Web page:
Leader of Youngstown's CHL franchise wants to make this a hockey town.
YOUNGSTOWN -- Armed with a bag of golf clubs and a suitcase that contained his life's possessions, Grant Buckborough arrived in America's cowboy province to do the unthinkable.
Buckborough, a native of Canada, was going to sell minor league hockey to people whose main use for ice is to clink into ice tea glasses on a scorching summer day. The irony is sharp. Buckborough had to abandon the frozen ponds of Canada for the dusty dunes of Texas to live out his hockey dream.
The scene still draws a chuckle out of Youngstown's newest general manager, who sat comfortably in a lofty Wick Building conference room on Thursday with a slick suit and cup of gourmet coffee cradled in his hand. It's hard for Buckborough to believe how fast he rose in the front office ranks of the Central Hockey League. It took the 33-year-old just seven years to become a general manager. On Wednesday, it was announced he will head the yet-to-be named Youngstown CHL team.
"Things just don't happen that way anymore," Buckborough said. "I wouldn't hire somebody to come down with a bag of golf clubs and to site unseen. ... But the experience, what I learned that first year, is invaluable. I wouldn't trade it for the world. I think it's important for anybody at a management position to get their hands dirty at different levels."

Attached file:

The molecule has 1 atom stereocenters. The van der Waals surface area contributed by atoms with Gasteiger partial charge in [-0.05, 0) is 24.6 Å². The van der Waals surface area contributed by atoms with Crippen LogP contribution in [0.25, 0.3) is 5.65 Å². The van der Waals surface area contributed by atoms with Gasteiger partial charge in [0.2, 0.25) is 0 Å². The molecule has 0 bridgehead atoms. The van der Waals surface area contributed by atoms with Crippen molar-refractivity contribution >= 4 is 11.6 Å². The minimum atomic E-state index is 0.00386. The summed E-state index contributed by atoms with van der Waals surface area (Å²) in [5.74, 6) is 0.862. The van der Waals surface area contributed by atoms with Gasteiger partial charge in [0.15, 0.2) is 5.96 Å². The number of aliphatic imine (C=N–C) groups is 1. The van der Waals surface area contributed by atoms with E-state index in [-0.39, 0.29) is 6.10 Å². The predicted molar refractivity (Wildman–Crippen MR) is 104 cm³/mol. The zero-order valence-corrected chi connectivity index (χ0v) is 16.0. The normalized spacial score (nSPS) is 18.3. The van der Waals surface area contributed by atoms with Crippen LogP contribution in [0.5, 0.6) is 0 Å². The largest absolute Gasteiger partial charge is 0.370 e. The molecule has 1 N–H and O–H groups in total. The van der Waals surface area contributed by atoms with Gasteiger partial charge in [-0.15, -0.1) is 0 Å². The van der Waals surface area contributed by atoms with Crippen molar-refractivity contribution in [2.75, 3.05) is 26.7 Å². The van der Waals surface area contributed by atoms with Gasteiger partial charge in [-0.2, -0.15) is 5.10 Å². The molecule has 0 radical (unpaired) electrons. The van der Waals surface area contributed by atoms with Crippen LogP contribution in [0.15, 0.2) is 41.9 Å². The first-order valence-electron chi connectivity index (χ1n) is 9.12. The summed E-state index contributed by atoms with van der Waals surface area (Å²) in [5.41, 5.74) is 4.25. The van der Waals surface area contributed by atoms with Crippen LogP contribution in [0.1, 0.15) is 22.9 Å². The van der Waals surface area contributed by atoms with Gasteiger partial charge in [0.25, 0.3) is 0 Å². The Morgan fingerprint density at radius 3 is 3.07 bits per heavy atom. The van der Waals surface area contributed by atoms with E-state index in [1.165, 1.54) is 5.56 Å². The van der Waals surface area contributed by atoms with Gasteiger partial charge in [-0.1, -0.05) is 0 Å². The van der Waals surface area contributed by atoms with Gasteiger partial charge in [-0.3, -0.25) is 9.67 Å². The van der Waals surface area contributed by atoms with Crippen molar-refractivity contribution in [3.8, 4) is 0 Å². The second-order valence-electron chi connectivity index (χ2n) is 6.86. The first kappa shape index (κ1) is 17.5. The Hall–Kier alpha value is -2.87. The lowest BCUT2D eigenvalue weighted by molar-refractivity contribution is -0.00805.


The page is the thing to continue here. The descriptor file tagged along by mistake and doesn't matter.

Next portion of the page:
Amarillo, Texas, seems like a long way away as snow drifts down outside the plate window in building in the heart of Youngstown. But Buckborough will never forget that first leap of career faith. He wasn't just arriving in a Southern town with a population of 173,000 with an average income of nearly $35,000 a year for the 1997-98 season.
He had also arrived at personal crossroads. Life at his father's company hadn't been bad. The home-cooked meals and Saturday hockey nights with cold beer, homemade pizza and wings forming a backdrop for the glow of Detroit Red Wings games emanating out of the television set was actually a sliver of heaven in Buckborough's mind.
But it was just a little too comfortable for the 25-year-old itching to carve his own way.
"I wanted a change," Buckborough said. "I was up for a challenge."
The challenge came as soon as he took an account executive job with the Amarillo franchise -- "A.K.A. lowest man on the totem poll," Buckborough said.
But Buckborough had enough charm to spark his career. What other man selling hockey tickets to football-obsessed Texans could get a car out of a ticket deal? In one of his first deals, the guy he was selling a ticket to offered him the use of his 1981 Nissan Sentra, which Buckborough drove without insurance for four months until he could afford his own car.
He spread his charm everywhere he went, according to his family.
His dad, Len, remembers traveling to Amarillo to check on his son during that first season. Not only was it Grant's first job outside of the family, it was also his first taste of American life -- in the deep South at that. His dad was worried about his youngest son.
Any fears evaporated like dew in the desert.
"When we were in one day, he was introducing us to the mayor and the chief of police, and I said, 'There is no problem here,' " Len said.